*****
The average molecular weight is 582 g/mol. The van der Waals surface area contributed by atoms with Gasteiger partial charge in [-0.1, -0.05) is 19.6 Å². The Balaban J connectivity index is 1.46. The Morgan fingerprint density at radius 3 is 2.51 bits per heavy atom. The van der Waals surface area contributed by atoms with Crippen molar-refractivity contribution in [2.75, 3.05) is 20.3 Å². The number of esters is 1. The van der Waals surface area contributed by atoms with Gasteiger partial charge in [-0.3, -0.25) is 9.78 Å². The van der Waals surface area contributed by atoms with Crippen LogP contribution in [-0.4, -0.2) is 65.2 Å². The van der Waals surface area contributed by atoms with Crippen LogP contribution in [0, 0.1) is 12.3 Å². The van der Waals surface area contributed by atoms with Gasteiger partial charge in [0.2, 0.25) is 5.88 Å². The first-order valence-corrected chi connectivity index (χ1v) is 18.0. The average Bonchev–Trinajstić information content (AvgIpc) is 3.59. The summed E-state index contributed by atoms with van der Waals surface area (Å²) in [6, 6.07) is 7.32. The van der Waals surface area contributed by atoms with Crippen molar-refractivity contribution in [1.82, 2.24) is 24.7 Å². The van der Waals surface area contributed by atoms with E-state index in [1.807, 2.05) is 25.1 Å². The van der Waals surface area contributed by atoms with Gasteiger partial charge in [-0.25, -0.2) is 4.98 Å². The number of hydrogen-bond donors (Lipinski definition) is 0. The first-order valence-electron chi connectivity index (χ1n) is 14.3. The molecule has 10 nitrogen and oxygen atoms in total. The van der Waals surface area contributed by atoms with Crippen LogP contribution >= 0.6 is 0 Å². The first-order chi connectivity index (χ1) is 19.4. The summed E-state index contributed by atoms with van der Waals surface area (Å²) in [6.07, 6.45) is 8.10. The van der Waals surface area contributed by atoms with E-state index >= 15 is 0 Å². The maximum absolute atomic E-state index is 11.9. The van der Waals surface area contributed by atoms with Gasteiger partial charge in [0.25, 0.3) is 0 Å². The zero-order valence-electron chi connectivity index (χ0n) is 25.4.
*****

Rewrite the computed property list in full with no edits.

The average molecular weight is 582 g/mol. The van der Waals surface area contributed by atoms with Gasteiger partial charge in [-0.1, -0.05) is 19.6 Å². The Balaban J connectivity index is 1.46. The Morgan fingerprint density at radius 3 is 2.51 bits per heavy atom. The van der Waals surface area contributed by atoms with Crippen molar-refractivity contribution in [2.75, 3.05) is 20.3 Å². The number of esters is 1. The van der Waals surface area contributed by atoms with Gasteiger partial charge in [-0.3, -0.25) is 9.78 Å². The van der Waals surface area contributed by atoms with Crippen LogP contribution in [-0.4, -0.2) is 65.2 Å². The van der Waals surface area contributed by atoms with Crippen LogP contribution in [0, 0.1) is 12.3 Å². The van der Waals surface area contributed by atoms with Gasteiger partial charge in [0.2, 0.25) is 5.88 Å². The first-order valence-corrected chi connectivity index (χ1v) is 18.0. The average Bonchev–Trinajstić information content (AvgIpc) is 3.59. The summed E-state index contributed by atoms with van der Waals surface area (Å²) in [6, 6.07) is 7.32. The van der Waals surface area contributed by atoms with Crippen molar-refractivity contribution in [1.82, 2.24) is 24.7 Å². The van der Waals surface area contributed by atoms with E-state index in [1.807, 2.05) is 25.1 Å². The van der Waals surface area contributed by atoms with Gasteiger partial charge in [-0.25, -0.2) is 4.98 Å². The number of hydrogen-bond donors (Lipinski definition) is 0. The first-order valence-electron chi connectivity index (χ1n) is 14.3. The molecule has 10 nitrogen and oxygen atoms in total. The van der Waals surface area contributed by atoms with Crippen LogP contribution >= 0.6 is 0 Å². The first-order chi connectivity index (χ1) is 19.4. The summed E-state index contributed by atoms with van der Waals surface area (Å²) in [6.07, 6.45) is 8.10. The van der Waals surface area contributed by atoms with E-state index >= 15 is 0 Å². The maximum absolute atomic E-state index is 11.9. The van der Waals surface area contributed by atoms with Gasteiger partial charge in [0.25, 0.3) is 0 Å². The zero-order valence-electron chi connectivity index (χ0n) is 25.4.